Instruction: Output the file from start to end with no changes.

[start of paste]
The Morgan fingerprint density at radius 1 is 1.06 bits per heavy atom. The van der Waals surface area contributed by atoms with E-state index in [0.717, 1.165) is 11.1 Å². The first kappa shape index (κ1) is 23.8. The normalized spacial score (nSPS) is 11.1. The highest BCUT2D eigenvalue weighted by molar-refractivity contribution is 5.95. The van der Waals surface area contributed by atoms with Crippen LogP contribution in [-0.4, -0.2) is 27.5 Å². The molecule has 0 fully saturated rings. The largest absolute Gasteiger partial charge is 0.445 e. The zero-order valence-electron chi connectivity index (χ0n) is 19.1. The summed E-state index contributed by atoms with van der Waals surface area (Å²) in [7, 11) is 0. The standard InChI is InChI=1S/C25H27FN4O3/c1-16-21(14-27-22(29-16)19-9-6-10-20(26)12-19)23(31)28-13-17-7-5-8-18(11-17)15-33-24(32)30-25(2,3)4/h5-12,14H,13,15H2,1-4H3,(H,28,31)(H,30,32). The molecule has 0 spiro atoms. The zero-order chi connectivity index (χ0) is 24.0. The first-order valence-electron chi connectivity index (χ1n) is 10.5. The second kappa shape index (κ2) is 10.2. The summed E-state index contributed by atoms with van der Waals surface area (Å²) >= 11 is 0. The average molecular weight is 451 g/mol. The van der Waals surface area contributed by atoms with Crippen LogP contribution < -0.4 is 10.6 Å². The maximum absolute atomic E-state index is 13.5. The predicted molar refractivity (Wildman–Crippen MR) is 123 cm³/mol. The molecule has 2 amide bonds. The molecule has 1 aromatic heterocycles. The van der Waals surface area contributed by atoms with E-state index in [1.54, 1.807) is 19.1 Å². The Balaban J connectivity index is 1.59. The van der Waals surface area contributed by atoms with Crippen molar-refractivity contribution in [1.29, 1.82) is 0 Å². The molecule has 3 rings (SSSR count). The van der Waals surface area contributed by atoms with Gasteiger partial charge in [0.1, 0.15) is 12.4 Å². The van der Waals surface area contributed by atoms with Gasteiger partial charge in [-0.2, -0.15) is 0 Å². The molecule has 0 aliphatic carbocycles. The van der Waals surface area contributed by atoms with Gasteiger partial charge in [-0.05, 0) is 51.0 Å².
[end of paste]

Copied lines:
The Morgan fingerprint density at radius 1 is 1.06 bits per heavy atom. The van der Waals surface area contributed by atoms with E-state index in [0.717, 1.165) is 11.1 Å². The first kappa shape index (κ1) is 23.8. The normalized spacial score (nSPS) is 11.1. The highest BCUT2D eigenvalue weighted by molar-refractivity contribution is 5.95. The van der Waals surface area contributed by atoms with Crippen LogP contribution in [-0.4, -0.2) is 27.5 Å². The molecule has 0 fully saturated rings. The largest absolute Gasteiger partial charge is 0.445 e. The zero-order valence-electron chi connectivity index (χ0n) is 19.1. The summed E-state index contributed by atoms with van der Waals surface area (Å²) in [7, 11) is 0. The standard InChI is InChI=1S/C25H27FN4O3/c1-16-21(14-27-22(29-16)19-9-6-10-20(26)12-19)23(31)28-13-17-7-5-8-18(11-17)15-33-24(32)30-25(2,3)4/h5-12,14H,13,15H2,1-4H3,(H,28,31)(H,30,32). The molecule has 0 spiro atoms. The zero-order chi connectivity index (χ0) is 24.0. The first-order valence-electron chi connectivity index (χ1n) is 10.5. The second kappa shape index (κ2) is 10.2. The summed E-state index contributed by atoms with van der Waals surface area (Å²) >= 11 is 0. The average molecular weight is 451 g/mol. The van der Waals surface area contributed by atoms with Crippen LogP contribution < -0.4 is 10.6 Å². The maximum absolute atomic E-state index is 13.5. The predicted molar refractivity (Wildman–Crippen MR) is 123 cm³/mol. The molecule has 2 amide bonds. The molecule has 1 aromatic heterocycles. The van der Waals surface area contributed by atoms with E-state index in [1.54, 1.807) is 19.1 Å². The Balaban J connectivity index is 1.59. The van der Waals surface area contributed by atoms with Crippen molar-refractivity contribution in [1.29, 1.82) is 0 Å². The molecule has 3 rings (SSSR count). The van der Waals surface area contributed by atoms with Gasteiger partial charge in [0.1, 0.15) is 12.4 Å². The van der Waals surface area contributed by atoms with Gasteiger partial charge in [-0.2, -0.15) is 0 Å². The molecule has 0 aliphatic carbocycles. The van der Waals surface area contributed by atoms with Gasteiger partial charge in [-0.05, 0) is 51.0 Å².